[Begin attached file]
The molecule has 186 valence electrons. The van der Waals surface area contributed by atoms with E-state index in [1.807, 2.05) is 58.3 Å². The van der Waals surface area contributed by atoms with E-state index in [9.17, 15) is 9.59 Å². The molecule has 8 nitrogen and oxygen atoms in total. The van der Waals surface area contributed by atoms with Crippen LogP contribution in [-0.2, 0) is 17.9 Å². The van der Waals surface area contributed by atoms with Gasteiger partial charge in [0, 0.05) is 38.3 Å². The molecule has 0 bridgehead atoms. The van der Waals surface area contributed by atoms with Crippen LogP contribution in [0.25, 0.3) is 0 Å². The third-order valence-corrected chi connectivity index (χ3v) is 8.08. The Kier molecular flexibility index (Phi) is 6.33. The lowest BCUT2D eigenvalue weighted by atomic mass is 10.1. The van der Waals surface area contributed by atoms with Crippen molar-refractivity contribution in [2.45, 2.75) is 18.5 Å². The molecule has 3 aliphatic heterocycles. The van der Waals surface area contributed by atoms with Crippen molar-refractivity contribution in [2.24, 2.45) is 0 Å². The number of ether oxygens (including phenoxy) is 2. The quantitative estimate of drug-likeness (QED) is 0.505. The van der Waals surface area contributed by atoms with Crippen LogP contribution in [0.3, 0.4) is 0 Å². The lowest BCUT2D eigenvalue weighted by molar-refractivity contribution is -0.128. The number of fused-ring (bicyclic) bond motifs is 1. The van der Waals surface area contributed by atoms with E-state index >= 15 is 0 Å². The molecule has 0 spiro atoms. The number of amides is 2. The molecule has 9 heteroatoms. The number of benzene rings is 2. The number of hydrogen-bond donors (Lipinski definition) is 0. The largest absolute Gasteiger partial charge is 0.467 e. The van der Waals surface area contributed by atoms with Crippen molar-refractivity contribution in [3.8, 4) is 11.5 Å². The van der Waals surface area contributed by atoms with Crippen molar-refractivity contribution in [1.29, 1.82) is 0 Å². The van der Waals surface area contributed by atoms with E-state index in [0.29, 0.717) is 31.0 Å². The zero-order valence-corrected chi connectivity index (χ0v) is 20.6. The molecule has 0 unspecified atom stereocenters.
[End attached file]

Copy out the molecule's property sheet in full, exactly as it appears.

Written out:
The molecule has 186 valence electrons. The van der Waals surface area contributed by atoms with E-state index in [1.807, 2.05) is 58.3 Å². The van der Waals surface area contributed by atoms with E-state index in [9.17, 15) is 9.59 Å². The molecule has 8 nitrogen and oxygen atoms in total. The van der Waals surface area contributed by atoms with Crippen LogP contribution in [-0.2, 0) is 17.9 Å². The van der Waals surface area contributed by atoms with Gasteiger partial charge in [0, 0.05) is 38.3 Å². The molecule has 0 bridgehead atoms. The van der Waals surface area contributed by atoms with Crippen LogP contribution in [0.25, 0.3) is 0 Å². The third-order valence-corrected chi connectivity index (χ3v) is 8.08. The Kier molecular flexibility index (Phi) is 6.33. The lowest BCUT2D eigenvalue weighted by atomic mass is 10.1. The van der Waals surface area contributed by atoms with Crippen molar-refractivity contribution in [2.45, 2.75) is 18.5 Å². The molecule has 3 aliphatic heterocycles. The van der Waals surface area contributed by atoms with Crippen molar-refractivity contribution in [2.24, 2.45) is 0 Å². The number of ether oxygens (including phenoxy) is 2. The quantitative estimate of drug-likeness (QED) is 0.505. The van der Waals surface area contributed by atoms with Crippen LogP contribution in [0.3, 0.4) is 0 Å². The lowest BCUT2D eigenvalue weighted by molar-refractivity contribution is -0.128. The number of fused-ring (bicyclic) bond motifs is 1. The van der Waals surface area contributed by atoms with E-state index >= 15 is 0 Å². The molecule has 0 spiro atoms. The number of amides is 2. The molecule has 9 heteroatoms. The number of benzene rings is 2. The number of hydrogen-bond donors (Lipinski definition) is 0. The largest absolute Gasteiger partial charge is 0.467 e. The van der Waals surface area contributed by atoms with Crippen molar-refractivity contribution in [3.8, 4) is 11.5 Å². The van der Waals surface area contributed by atoms with Crippen molar-refractivity contribution in [1.29, 1.82) is 0 Å². The van der Waals surface area contributed by atoms with E-state index in [0.29, 0.717) is 31.0 Å². The zero-order valence-corrected chi connectivity index (χ0v) is 20.6. The molecule has 0 unspecified atom stereocenters.